Feeling Balm-y

DIY Lip Balms for Winter Weather

Lip Balms
Lip Balms

It's wintertime and windy, and this means chapped lips for a lot of us. Lips are somewhere one would think you wouldn't want to be putting products with unrecognizable names or odd ingredients, but we often do just that with our standard Blistex, Chapstick, or whatever moisturizer of choice you have in mind. It doesn't have to be that way, however. Lip balm is really easy to make using simple ingredients, and it is lots of fun, too. In fact, we already had all of the basic ingredients already on-hand, what was crucial was the tubes. Once we got that straightened out, and then we picked up a filler tray a few weeks ago, it became obvious that a massive batch of lip balm was needed. Best be prepared for the colder temps!

We used the standard recipe from Soap Queen TV, mostly because um... yum BUTTERCREAM, but there are other great recipes out there, including Imitation Burt's Bees from Wellness Mama and the really fun alternatives proposed in 20 Deliciously Simple DIY Recipes from B+C.

Whatever recipe you choose, essentially you'll want to have coconut oil, beeswax, and then some other variety of oils to work with for your balm. If you're going for a completely natural option, you can stop there, but we went the whole nine yards with adding color and fragrance.

Too much mica
Too much mica

The first batch was our sample batch and the colorant was way more potent than expected. Not to worry! What was going to be a lip balm turned quickly into a lip tint, and honestly, it turned out even better as a result. However, 50 tubes of lip tint was more than we needed, so we were far more conservative with our color once we got to the larger batch. In fact, this is why one makes a test batch first; we patted ourselves on the back for learning our lesson on the small-scale attempt.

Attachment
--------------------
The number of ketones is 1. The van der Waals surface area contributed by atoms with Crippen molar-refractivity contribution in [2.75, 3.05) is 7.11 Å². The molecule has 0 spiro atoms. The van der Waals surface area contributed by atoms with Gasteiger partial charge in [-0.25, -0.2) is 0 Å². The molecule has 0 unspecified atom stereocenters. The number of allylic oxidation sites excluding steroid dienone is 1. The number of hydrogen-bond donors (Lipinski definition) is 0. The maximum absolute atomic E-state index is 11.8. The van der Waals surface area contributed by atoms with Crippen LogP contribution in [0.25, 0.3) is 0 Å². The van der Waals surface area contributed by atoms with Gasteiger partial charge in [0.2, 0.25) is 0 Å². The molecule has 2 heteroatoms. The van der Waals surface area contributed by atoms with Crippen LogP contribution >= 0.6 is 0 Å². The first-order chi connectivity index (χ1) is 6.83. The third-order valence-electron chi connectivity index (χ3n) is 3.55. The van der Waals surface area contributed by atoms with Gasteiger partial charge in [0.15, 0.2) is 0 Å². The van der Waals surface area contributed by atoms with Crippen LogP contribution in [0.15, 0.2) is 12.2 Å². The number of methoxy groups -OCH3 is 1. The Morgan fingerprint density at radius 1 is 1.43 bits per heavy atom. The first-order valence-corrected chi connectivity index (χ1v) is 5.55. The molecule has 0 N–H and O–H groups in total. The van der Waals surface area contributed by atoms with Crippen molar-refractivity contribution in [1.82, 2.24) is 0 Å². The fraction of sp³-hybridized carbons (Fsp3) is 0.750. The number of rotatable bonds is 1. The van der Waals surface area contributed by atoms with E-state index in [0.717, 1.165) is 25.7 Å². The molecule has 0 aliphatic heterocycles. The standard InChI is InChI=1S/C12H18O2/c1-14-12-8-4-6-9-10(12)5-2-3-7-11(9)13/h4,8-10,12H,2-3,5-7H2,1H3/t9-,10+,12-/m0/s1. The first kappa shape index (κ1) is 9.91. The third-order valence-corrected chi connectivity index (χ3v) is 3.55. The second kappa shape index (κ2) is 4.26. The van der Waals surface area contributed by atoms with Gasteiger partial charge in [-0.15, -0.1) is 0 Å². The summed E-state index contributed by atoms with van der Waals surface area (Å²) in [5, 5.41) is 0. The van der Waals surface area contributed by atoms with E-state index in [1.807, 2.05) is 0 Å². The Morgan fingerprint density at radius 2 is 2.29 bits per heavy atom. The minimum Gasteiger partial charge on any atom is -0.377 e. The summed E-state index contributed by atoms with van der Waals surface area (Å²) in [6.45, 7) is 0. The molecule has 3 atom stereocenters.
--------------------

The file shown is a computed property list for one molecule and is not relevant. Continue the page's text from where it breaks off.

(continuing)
We also learned the power of the disposable dropper during this experiment, as the lip balm hardens quickly and got completely stuck in the dropper after a point. In other words, it is reasonable to assume that after doing this project, you won't be getting your dropper back, and it's best to be ok with parting ways from the outset.

Lip Balm Tray
Lip Balm Tray

The tube tray was a new adventure and honestly delightful! In the same amount of time it took to make one tube, we made 50, so that felt pretty good. We lost a few tubes to a hasty dismount once the lip balm was dry and ready, mucking up the top layer of the balm within the tube. This was essentially just an esthetic problem, so it  just meant more freebies for us. Again, winning. It was also important to have a cookie sheet beneath the tray, as part of the task of getting the balm into the tubes required jiggling the tray a bit, and spilling was inevitable.

All total, the project took less than an hour. We had a little bit of lip balm left over from the tray (and onto the cookie sheet), so we mixed it with some milk melt & pour soap base to create a soft creamy soap. It smells delightful, too! Part of the beauty of working with ingredients you can name is that you know when you can use them elsewhere, as well! Win-win.